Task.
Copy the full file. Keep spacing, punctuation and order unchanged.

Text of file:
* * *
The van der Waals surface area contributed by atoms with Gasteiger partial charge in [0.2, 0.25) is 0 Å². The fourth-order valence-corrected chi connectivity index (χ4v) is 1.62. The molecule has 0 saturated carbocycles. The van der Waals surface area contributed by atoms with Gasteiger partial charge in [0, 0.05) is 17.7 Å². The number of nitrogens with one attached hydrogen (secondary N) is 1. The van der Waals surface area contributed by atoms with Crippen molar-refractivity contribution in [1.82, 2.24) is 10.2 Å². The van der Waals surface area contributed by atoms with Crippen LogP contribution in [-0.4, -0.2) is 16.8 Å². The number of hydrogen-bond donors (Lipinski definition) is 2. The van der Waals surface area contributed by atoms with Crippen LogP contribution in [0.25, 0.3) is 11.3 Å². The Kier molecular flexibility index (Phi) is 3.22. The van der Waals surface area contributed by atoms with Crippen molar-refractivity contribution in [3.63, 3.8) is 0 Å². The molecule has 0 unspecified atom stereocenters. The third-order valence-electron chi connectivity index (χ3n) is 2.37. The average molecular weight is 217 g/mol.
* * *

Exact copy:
The van der Waals surface area contributed by atoms with Gasteiger partial charge in [0.2, 0.25) is 0 Å². The fourth-order valence-corrected chi connectivity index (χ4v) is 1.62. The molecule has 0 saturated carbocycles. The van der Waals surface area contributed by atoms with Gasteiger partial charge in [0, 0.05) is 17.7 Å². The number of nitrogens with one attached hydrogen (secondary N) is 1. The van der Waals surface area contributed by atoms with Crippen molar-refractivity contribution in [1.82, 2.24) is 10.2 Å². The van der Waals surface area contributed by atoms with Crippen LogP contribution in [-0.4, -0.2) is 16.8 Å². The number of hydrogen-bond donors (Lipinski definition) is 2. The van der Waals surface area contributed by atoms with Crippen LogP contribution in [0.25, 0.3) is 11.3 Å². The Kier molecular flexibility index (Phi) is 3.22. The van der Waals surface area contributed by atoms with Crippen molar-refractivity contribution in [3.63, 3.8) is 0 Å². The molecule has 0 unspecified atom stereocenters. The third-order valence-electron chi connectivity index (χ3n) is 2.37. The average molecular weight is 217 g/mol.